The Crisis of Credit Visualized

If anyone is still wanting a simple guide to the immediate cause of the problems in the world financial system, the ten minute video here explains it very well indeed. It’s part of a guy’s thesis in Media Design. Usability and visualization people, take particular note :-)

The long-term cause, of course, is the fact that the system is debt-driven.

4 thoughts on “The Crisis of Credit Visualized

  1. That this is largely the result of sub-prime lending is incorrect. Loans to less than ideal borrowers can be made, at a profit, if the risk is priced in correctly.

    The problem isn’t debt, or debt owed by poor people, it’s debt that no-one understands anymore. Once the debt has been moved around and sliced up, it’s hard to get a grip on what it’s actually worth. Add to that the new ability to move chunks of it off coporate books, and you finally have a situation in which debt holders can claim their debts are worth $ARBITRARY. The people fail to pay, and it falls apart.

  2. On the whole, I think that’s a pretty fair explanation. It doesn’t go into a lot of detail, but that’s by necessity.

    People, at least around here, tend to get very emotional when they hear that there are foreclosures, because it means that (gasp) people are (gulp) losing their (dramatic pause) homes. Oh, no!

    But almost all of the foreclosures we’re talking about here are sub-prime mortgages, which is the polite way to say people who fundamentally could not afford to buy a house in the first place, either because they just don’t have anywhere near enough income, or more often because they don’t have enough self-discipline and common sense to handle their money well. Typically they couldn’t save up enough for an even vaguely decent downpayment, which is always a bad sign. If they haven’t been able to scrape together a downpayment, it either means they don’t have the income to support the mortgage, or else it means they don’t have the fiscal discipline to prioritize their spending and put money toward the mortgage. (Or they’re fresh out of school and don’t have the patience to wait to buy a home until they can afford to do so.)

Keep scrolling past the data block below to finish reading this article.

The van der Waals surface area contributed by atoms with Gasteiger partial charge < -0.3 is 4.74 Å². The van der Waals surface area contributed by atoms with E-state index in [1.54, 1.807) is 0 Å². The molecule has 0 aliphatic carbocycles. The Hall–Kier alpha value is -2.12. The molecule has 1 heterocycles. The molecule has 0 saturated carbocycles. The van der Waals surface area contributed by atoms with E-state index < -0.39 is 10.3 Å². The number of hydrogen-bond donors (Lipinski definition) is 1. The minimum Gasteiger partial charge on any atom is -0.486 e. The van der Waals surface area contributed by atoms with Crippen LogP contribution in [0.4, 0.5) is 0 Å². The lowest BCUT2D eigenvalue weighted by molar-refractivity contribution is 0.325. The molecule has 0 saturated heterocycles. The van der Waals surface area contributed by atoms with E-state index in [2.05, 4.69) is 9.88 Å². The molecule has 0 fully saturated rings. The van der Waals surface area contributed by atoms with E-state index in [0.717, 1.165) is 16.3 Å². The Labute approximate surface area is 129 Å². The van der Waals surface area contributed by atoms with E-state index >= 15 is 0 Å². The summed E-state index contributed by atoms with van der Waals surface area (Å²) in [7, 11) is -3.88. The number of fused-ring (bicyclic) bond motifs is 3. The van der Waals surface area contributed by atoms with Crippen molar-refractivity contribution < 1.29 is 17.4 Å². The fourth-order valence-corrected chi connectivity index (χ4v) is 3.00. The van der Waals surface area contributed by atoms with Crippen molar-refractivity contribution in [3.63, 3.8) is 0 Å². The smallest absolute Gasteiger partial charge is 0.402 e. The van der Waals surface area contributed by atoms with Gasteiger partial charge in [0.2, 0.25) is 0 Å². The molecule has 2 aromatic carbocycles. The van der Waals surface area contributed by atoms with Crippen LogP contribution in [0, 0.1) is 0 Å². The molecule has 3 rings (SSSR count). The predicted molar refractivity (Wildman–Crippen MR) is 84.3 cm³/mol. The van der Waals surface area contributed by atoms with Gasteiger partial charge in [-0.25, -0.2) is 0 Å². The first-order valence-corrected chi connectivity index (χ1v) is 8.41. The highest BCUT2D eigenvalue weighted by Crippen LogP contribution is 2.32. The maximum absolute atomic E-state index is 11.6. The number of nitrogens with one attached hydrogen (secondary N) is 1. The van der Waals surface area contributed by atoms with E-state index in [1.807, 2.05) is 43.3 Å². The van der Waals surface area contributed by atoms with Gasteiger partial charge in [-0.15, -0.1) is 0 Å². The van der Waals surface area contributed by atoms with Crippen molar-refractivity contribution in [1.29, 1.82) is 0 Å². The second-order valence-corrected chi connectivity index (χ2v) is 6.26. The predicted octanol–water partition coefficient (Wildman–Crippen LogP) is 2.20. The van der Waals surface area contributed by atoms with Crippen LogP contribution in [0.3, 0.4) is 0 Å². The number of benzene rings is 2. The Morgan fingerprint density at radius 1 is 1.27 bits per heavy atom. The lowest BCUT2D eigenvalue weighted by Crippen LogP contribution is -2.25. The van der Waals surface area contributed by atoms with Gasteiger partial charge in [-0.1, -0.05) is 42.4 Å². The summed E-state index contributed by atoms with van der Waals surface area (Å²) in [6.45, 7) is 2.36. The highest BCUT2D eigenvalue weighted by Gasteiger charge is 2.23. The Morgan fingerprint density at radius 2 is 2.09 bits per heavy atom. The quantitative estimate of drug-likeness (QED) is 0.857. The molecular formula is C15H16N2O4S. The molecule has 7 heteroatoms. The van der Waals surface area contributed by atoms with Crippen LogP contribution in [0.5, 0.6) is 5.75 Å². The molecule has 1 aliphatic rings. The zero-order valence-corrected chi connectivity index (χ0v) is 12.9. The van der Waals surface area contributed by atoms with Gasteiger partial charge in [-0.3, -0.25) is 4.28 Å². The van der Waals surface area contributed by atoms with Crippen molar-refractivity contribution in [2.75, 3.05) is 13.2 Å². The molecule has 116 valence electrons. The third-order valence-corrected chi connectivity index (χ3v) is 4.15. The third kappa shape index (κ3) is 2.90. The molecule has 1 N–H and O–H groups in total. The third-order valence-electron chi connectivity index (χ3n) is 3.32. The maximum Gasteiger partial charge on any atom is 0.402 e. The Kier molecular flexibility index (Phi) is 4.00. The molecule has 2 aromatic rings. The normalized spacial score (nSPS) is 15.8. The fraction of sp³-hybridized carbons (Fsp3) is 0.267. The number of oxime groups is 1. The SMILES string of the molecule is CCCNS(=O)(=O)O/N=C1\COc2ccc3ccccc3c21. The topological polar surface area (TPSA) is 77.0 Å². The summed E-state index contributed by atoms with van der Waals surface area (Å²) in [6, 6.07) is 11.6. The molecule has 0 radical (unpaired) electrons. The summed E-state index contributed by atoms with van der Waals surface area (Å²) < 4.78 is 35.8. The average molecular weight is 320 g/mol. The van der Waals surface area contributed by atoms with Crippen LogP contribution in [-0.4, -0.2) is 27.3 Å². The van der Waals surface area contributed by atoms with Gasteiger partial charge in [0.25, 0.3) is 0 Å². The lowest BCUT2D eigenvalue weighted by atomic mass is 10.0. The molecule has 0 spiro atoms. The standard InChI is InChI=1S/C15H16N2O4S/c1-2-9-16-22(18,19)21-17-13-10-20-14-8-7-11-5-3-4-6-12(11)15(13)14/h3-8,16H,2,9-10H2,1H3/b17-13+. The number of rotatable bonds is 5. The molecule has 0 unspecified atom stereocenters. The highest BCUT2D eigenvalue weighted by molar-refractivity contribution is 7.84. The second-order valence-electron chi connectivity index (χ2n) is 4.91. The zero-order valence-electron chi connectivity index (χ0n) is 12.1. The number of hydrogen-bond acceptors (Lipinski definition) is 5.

So anyway, now these people who can’t afford to buy a home are back where they started, which is where they can realistically afford to be, sharing rent with family or friends. And that’s not fundamentally a bad thing. It’s what I do myself, at least for the time being. It keeps expenses down. (I am also saving up, potentially toward a mortgage downpayment, although I’m also the sort of nerd who might just continue saving up and eventually pay cash for a house when I’m retirement age, thereby avoiding all those interest payments.)

    The main reason that the sub-prime foreclosures caused any real trouble is not because people lost their homes (that in most cases they couldn’t afford to buy in the first place), but because, as the video tries to explain, funds were invested in sub-prime mortgages that really couldn’t tolerate that level of risk. This is where the video introduces the little lit-fuse bombs in the hands of the investors. They became so enamored of the idea that mortgages were a good investment, that they invested in mortgages that were NOT such a good investment. There are always going to be sub-prime mortgages, because there are always going to be some investors out there who are willing and able to take those higher risks (I believe the video mentions hedge funds, for instance), but the crisis came about because investors who *weren’t* willing and able to take those risks did so anyway. Oops.

    Secondarily, housing prices had been significantly inflated while at the same time there was also a credit boom, and both bubbles deflated simultaneously, which amplifies the crunch, or at least makes it seem worse.